Hidden Scottish farms which cultivate cannabis on an industrial scale are tended by children, trafficked to this country and held against their will in conditions of slavery. For many recreational cannabis users in Scotland, this will come as a shocking and inconvenient truth, but it is happening now and on wider scale than you might think.
When you think of trafficking, you probably think of sex workers, or domestic servitude: people duped into signing up to a new life in the UK and then pressed into service against their will on arrival. This is of course true, but there is another aspect to this story and one that will make uncomfortable reading for many people who enjoy cannabis and believe it to be harmless to themselves and the world around them.
The Scottish Guardianship Service, run in partnership by Aberlour and the Scottish Refugee Council, works with unaccompanied asylum seeking children and young people and child victims of trafficking. It exists to support them through the complex asylum and trafficking processes, whilst building skills, confidence and social networks. Guardians will help these young people to understand and participate in the complex processes they find themselves in, to find their feet and to come to terms with some of the trauma they may have experienced prior to and during their journey to the UK.
Each year between 10 and 15 trafficked children, usually from Vietnam, come through the doors of the Guardianship service as a direct result of the cannabis trade in Scotland. They have been trafficked to the UK to work in secret indoor farms in and around Glasgow. On arrival in Britain they are locked up in converted tenement flats and forced, under conditions of slavery, to tend cannabis crops in order to service the ‘debt owed’ for their transportation for the UK. In many cases they will be unable to leave the premises and may be subjected to other forms of abuse and maltreatment.
Those young people like this who make it to the Guardianship service have either escaped or are brought to us by the police following a raid on a farm. Without the provision of support there is a significant risk that these young people will be scooped up by their handlers and ‘re-trafficked’. This is a multi-faceted problem about which little is known but which demands attention from Scotland’s decision makers and from the general public, particularly those who currently supply the demand to Scotland’s cannabis trade.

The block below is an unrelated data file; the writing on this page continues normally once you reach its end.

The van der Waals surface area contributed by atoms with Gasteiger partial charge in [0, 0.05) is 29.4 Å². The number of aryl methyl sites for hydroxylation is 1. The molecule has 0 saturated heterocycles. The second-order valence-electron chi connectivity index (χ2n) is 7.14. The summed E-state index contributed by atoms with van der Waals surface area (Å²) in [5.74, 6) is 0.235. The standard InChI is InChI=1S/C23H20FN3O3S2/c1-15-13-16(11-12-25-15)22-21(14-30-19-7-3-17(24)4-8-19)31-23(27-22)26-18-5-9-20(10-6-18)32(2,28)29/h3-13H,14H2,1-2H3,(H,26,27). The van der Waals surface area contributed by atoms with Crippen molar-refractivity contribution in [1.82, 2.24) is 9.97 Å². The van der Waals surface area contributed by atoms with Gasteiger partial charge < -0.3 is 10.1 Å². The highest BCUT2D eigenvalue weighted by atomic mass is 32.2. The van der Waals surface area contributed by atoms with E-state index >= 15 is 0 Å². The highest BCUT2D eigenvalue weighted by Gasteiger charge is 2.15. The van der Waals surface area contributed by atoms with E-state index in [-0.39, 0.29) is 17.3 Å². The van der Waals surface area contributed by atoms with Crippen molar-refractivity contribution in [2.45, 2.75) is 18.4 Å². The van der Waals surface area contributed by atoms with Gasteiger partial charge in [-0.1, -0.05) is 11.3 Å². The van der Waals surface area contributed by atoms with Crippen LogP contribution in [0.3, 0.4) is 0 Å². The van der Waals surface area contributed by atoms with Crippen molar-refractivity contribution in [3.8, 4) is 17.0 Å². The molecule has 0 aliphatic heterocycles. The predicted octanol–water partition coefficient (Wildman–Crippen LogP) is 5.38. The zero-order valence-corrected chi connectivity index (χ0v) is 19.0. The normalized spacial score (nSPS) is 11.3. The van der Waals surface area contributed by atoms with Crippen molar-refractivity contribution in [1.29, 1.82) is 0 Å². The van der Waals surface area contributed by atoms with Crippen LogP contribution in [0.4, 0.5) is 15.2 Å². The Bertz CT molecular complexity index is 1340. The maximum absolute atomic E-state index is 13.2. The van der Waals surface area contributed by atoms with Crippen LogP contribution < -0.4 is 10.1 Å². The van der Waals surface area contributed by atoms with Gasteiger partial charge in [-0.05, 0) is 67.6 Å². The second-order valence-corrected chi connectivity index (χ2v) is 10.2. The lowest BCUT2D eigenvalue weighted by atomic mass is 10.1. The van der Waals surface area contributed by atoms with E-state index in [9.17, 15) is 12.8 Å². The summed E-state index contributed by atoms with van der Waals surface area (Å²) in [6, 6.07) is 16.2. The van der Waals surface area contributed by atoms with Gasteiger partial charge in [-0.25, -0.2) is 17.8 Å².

The Scottish Parliament is preparing to consider new legislation to tackle the spectre of people trafficking in Scotland and this is very welcome, but it must cover all aspects of this abhorrent subject. We are finally and belatedly waking up to the fact that trafficking isn’t a problem confined to ‘backward’, developing countries in the third world, or to the south coast entry points of the UK border. People are trafficked to supply a demand in Scotland every week and fighting this problem is not just the responsibility of our politicians or our criminal justice services: Our media need to understand and promote this new and shocking dimension to the subject; whilst private citizens who use cannabis must be alerted to the dark underbelly of the trade and their complicity to it.
Scotland’s Lord Advocate has recently stated, in the context of the forthcoming trafficking Bill, that those who have been trafficked will not be criminalised for activity that they have been forced into. We need to make better use and build awareness of the National Referral Mechanism, which gives suspected victims of trafficking protection, support and access to services. To this end, social workers and frontline police officers require further training in how to identify victims of trafficking and what to do if trafficking is suspected in any context.
Trafficking children for cannabis cultivation is a form of child abuse, pure and simple. We need to work together to end it now.